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Discussion Starter #181
Suydam Engine House

I found this on ebay and thought it was interesting because it was almost entirely made of stamped tin. It fit a need I have for an engine house and I thought it would be something different. It certainly proved to be that. Suydam was founded in 1950 by its namesake and focused on buildings and traction equipment. The company was merged into Alpine Division Scale Models, L.L.C. at some point in the 90’s or 00’s and that company is still in business. This kit isn’t available.

Other than the tin sides and roof there were two milled wood strips for the louvers and some other wood for trim. As usual with old kits the instructions were missing. HOSeeker had them but the print was so small I couldn’t make out some measurements so I fudged them as needed.

This kit was designed to be soldered together. There were really nice instructions on how to solder included but I’m not interested or skilled enough at soldering so I used my favorite glue (Walthers Goo) and hoped for the best.

Most of the assembly consisted of laying down a bead of glue, clamping it and leaving it for a day to set. I have over a dozen clamps of various types on my work table for just these occasions. It made building the kit very much an exercise in patience but unlike wood where the material itself absorbs some liquid and speeds the setting progress, with metal you just need to let the moisture work itself out of the glue. To fill in the time I worked on two other projects as well, all requiring long set times.

Each slab of metal had to have angled metal glued along the edges then all the edges were mated to make the building. What ended up was fairly sturdy, the only weak point being the doors. If I put in a floor I could support the center piece and make the sides less floppy but I plan on keeping it open on the bottom as a drop in. For that reason I also added 3/8” square basswood rods along the bottom of the building, to give it the height it needs to fit taller engines over regular track.

The louver piece didn’t fit quite right, I probably should have cut it narrower before gluing it in but instead I left a little gap at the apex of the roof. The louver frame didn’t fit right either, I should have installed it in place rather than assembling it then trying to fit it in.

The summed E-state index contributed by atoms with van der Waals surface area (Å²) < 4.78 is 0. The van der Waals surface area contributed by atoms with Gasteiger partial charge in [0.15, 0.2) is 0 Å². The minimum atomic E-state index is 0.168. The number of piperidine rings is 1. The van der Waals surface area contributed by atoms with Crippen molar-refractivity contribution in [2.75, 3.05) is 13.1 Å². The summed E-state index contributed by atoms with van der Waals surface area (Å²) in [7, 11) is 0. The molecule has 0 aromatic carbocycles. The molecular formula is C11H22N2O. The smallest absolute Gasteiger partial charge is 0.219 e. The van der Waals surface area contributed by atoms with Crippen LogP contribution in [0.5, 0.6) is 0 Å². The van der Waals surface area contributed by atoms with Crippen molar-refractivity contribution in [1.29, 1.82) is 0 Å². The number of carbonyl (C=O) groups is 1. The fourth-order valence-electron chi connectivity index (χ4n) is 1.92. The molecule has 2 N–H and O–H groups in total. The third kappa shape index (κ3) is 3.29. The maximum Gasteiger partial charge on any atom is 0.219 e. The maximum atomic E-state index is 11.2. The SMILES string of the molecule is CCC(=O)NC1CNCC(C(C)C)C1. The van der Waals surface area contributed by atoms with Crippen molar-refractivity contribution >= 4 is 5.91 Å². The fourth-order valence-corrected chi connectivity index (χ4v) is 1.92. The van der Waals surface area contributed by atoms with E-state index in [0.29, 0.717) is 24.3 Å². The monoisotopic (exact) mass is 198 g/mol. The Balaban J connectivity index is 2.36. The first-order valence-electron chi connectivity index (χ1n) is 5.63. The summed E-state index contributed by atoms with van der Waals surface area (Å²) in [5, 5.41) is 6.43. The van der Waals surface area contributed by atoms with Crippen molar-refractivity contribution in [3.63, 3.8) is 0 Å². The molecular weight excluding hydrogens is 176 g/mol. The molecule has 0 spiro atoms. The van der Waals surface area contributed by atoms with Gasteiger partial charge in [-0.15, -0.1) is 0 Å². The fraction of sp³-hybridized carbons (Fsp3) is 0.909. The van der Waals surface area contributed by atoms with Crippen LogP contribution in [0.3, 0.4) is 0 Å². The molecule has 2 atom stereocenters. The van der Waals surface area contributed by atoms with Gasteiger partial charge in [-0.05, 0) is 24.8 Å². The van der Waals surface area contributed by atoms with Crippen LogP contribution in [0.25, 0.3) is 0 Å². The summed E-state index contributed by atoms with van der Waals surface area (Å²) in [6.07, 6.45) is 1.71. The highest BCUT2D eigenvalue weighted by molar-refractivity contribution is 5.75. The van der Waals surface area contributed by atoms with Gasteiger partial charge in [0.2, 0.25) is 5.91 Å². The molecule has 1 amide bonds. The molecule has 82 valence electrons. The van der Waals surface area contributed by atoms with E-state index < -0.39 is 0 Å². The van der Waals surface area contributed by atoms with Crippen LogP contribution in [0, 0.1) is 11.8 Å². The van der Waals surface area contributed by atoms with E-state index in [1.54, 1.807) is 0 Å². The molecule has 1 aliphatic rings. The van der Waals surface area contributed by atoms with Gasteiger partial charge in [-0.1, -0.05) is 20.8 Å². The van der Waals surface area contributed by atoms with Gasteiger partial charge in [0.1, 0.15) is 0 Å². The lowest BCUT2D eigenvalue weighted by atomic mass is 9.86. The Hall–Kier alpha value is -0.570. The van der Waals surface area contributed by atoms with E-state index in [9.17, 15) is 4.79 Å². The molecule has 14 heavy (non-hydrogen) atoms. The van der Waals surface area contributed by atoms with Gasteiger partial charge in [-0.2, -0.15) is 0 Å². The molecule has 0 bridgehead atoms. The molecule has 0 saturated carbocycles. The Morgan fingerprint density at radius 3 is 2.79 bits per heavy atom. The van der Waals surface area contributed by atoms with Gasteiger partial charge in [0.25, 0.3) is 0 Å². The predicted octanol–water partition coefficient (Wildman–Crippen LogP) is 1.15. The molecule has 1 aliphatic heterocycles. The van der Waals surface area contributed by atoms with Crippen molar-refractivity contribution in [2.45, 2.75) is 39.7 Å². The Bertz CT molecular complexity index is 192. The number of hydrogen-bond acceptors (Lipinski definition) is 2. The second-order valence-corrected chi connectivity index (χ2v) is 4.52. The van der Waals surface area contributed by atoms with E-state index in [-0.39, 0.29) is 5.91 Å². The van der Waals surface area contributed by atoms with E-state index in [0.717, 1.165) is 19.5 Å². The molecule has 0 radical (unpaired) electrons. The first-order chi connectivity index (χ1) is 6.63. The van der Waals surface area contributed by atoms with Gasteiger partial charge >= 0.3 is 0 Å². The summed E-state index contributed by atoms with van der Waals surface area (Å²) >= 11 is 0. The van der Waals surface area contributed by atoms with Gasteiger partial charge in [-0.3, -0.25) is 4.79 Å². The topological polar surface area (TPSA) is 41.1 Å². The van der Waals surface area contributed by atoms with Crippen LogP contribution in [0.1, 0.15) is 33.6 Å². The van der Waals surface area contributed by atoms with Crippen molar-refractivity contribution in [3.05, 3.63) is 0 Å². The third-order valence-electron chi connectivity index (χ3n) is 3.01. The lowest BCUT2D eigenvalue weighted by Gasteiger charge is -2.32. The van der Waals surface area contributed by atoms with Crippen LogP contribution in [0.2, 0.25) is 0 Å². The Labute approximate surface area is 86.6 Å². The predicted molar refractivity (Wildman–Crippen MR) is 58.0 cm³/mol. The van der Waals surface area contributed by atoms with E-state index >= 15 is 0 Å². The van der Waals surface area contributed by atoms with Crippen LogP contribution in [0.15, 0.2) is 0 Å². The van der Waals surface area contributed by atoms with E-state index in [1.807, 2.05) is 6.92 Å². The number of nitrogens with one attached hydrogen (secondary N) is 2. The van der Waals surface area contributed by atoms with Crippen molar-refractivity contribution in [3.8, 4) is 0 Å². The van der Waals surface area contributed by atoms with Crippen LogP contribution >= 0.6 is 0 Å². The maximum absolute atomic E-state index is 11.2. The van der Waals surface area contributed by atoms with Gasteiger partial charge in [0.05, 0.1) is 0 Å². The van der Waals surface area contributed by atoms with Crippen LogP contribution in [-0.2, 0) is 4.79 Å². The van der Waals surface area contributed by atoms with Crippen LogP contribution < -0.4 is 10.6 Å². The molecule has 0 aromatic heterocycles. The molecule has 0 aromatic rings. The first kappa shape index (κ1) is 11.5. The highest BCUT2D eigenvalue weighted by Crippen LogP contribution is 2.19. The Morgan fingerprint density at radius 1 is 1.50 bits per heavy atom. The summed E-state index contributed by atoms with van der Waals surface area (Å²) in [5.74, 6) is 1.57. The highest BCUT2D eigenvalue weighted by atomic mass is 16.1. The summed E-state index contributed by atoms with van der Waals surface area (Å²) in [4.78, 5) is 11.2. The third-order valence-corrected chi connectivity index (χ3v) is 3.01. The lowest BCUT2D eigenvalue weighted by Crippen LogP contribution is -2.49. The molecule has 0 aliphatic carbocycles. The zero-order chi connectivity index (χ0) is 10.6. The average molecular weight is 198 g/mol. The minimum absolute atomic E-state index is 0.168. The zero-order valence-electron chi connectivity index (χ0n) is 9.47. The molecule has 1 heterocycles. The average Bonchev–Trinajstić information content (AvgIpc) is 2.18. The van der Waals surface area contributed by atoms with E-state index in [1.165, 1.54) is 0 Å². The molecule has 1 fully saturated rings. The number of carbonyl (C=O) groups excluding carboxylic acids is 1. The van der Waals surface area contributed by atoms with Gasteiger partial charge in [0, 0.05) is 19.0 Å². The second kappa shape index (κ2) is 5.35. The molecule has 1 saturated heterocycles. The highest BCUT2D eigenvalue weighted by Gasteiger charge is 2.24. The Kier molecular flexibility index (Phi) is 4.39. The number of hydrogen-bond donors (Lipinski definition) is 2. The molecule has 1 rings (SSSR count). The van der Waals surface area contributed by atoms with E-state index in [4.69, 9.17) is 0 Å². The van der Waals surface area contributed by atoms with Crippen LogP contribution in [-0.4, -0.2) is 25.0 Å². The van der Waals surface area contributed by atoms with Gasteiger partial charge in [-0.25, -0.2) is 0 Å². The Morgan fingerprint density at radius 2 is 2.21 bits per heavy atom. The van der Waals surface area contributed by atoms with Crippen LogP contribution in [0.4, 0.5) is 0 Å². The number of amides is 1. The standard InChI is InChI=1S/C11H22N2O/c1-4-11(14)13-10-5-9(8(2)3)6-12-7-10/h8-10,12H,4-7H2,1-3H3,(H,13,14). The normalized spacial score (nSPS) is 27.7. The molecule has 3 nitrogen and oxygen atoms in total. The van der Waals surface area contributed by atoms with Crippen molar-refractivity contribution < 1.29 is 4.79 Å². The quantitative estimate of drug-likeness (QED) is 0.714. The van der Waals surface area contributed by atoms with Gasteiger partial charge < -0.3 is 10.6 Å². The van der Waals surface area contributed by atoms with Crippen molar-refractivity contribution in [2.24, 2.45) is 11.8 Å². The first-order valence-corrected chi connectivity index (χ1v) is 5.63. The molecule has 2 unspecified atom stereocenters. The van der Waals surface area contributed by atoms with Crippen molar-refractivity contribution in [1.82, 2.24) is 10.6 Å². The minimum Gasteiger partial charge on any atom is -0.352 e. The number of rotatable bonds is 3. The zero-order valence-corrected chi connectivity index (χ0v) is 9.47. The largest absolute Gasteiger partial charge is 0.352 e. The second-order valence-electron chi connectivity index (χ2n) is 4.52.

Wood was provided to build the window frames, but as a simpler alternative the clear plastic window panes had the frame printed on them. I chose the simpler alternative because I feared I’d get glue on the panes and frankly was tired of this building. I also cobbled together a back door from an old business card and straight pin, just seemed like it was needed (naturally it’s going to face the wall so no one will see it).

I had to give some thought to painting this building. Based on googling images of corrugated steel buildings they come in two forms: modern buildings with very even corrugation and a solid color and old buildings with obvious seams, slightly to majorly rusty with patches and blotchy color everywhere. This steel was very regular so the modern appearance seems appropriate but I felt paint would be prone to rub off the metal (similar to a tin can lid). There were photos on the company website showing another building made of the same material, they were able to make the building look like an older corrugated building by using an airbrush masking technique.

My final decision was to spray a flat coat on the building and leave it silver. The metal isn’t completely free of blemishes so it has a little character but if a little flat coat rubs off it won’t be as obvious as paint. I’m going to plate over the track inside the first 6” or so of the building so it looks like it has a concrete floor, otherwise I’ll ballast around it when I do the rest of the yard.